There are almost limitless options with wood flooring, but as we generally don’t buy flooring every day, it can be confusing. Our advice is to think along two lines; Design and Quality.
Broadly, there are three design aspects to your wood floor; Shape, Colour and Texture.
Firstly shape, parking the more niche options, wood flooring generally comes in a Plank, Herringbone, or Chevron. Planks come in almost any width, from 90mm up to 300mm, Chevron and Herringbone in small, medium or large sizes. Normally, customers start by looking to social media, magazines or Pinterest for inspiration. If you’re not sure about which shape to go for, we can almost guarantee you will end up with a straight plank floor. Patterned floors are c70% more expensive, from a subfloor, supply and fit perspective, so you have to really want one!
In terms of colour, dark floors make a space feel cosier, and light floors more spacious and airy. Mid-tone floors, such as yellows or raw colours, are more versatile and work in any space. These floors tend to work best if you don’t have a specific design style in mind. Our top tip is to always look for a general colour, not a specific one; wood flooring is a natural product so you get colour variations across the planks. Also think about the “grade” of wood; with knots, with no knots, or something in the middle. Cleaner grades look more modern, character grades more rustic.
Finally, think about texture. Floors can be heavily brushed or distressed to give them a reclaimed feel. They can also be light brushed or smooth. Like the shape, this comes down to design style. Good quality distressed floors will transform a room, but because there are more treatments on the wood, they will always be more expensive. Pay particular attention to how the knots have been filled. We regularly come across clients who have bought a rustic floor online, only to discover the knots have been poorly filled.
Thickness is something that people often ask about as people often ascribe more value to thicker floors. Remember, the majority of wood floors are cosmetic floors (..they sit on top of a subfloor). Thickness, therefore, doesn’t matter, provided you have a sufficient oak top layer to sand the floor (say 2/3mm plus..). (NB – We do think about thickness where people want flush transitions, from wood into tile, and the thickness of the floor has to be adjusted accordingly).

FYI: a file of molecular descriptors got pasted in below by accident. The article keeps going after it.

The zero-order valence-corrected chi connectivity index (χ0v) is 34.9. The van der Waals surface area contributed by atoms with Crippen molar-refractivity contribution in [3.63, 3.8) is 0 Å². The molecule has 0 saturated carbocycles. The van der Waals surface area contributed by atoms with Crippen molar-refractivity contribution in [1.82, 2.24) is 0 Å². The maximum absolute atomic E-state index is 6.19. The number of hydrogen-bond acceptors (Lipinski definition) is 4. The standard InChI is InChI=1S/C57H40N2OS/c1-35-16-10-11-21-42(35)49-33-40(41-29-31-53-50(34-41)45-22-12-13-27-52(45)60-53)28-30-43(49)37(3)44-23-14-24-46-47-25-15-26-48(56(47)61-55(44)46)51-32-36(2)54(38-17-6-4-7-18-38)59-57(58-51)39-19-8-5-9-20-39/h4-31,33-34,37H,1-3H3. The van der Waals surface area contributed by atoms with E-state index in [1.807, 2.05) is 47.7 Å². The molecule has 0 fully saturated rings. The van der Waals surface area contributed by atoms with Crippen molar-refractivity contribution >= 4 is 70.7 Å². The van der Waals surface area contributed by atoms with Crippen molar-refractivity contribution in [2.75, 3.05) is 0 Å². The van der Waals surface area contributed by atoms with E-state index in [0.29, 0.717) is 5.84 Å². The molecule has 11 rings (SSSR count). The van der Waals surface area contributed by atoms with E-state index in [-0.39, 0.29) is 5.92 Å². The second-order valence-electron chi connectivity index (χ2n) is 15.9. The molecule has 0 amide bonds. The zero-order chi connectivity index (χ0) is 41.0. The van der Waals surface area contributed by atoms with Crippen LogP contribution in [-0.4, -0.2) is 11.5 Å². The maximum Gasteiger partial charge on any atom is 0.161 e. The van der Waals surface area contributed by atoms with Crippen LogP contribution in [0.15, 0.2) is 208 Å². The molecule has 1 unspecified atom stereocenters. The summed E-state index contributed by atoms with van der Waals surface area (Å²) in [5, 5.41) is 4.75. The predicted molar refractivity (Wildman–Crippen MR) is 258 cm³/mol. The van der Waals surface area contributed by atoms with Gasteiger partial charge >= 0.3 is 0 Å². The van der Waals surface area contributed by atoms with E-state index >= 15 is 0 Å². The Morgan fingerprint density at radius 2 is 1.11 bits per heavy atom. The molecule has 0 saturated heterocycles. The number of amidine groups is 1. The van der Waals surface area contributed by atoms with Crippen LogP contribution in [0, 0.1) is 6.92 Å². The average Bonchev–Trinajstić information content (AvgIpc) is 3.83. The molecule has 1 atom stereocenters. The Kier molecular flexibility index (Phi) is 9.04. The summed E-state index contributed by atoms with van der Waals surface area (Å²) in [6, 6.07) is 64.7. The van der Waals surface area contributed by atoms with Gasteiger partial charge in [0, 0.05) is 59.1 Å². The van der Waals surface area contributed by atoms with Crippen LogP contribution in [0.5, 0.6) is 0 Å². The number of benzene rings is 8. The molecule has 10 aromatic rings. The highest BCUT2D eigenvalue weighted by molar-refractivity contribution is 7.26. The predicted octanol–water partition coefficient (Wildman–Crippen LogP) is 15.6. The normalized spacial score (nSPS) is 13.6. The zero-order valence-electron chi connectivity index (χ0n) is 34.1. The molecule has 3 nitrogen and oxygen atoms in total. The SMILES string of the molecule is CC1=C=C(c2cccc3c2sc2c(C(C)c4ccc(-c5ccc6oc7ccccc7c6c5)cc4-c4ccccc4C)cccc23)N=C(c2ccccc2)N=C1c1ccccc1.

When we first started our journey, we assumed all oiled floors were the same, but this couldn’t be further from the truth. A well-made wood floor, with high-quality oils, will last generations and perform well in a busy family environment. A poorly made floor won’t.
Our advice is always to check which oils have been used on the floor. If the manufacturer doesn’t know, they’re probably using cheap oils. Also, check how the oils are applied; the floors must be roughed up between coats, to ensure the oils sit deep within the wood structure. At Kite, we use oils from a manufacturer called Ciranova (basically, the BMW of wood oils..).
The quality of milling is also important. Good quality floors will slot together well, with no gaps. This is especially relevant with patterned floors (we would advise against buying a patterned floor, like Chevron online).
To make an accurately milled floor, you need well-maintained machinery that is serviced regularly. In the quest for ever-cheaper pricing, this maintenance is something that is often overlooked, leading to problems with flooring onsite. It’s also possible to cut corners in other aspects of floor production, such as the glues that hold the oak top layers down, and not controlling the atmospheric conditions in the factory – (if moisture gets into the oak top layers during production, you can often have problems with the floor).
At the beginning of Kite, we worked with cheaper floors that are typically sold online, and had problems, especially with oil quality, delamination (when the oak top layers came away from the ply core), split grains and also lippage (when there were noticeable differences in heights between the planks). Our top tip would be to look for brands that professional floor fitters work with; fitters fit up to 60 floors per year, so they know what works best (contractors only 3 or 4…). Wood floors are not for everyone, especially those on a budget. If you’re struggling to make the numbers work, opt for a laminate rather than a cheap wood floor. There are some great, matt finished laminates on the market, which whilst they don’t have the depth or texture of a wood floor, they’re significantly cheaper, and very hard wearing.
Hope this helps. Remember, product is just one part of your flooring journey. It also needs to be fitted.
Here are two more helpful blogs for the fitting side –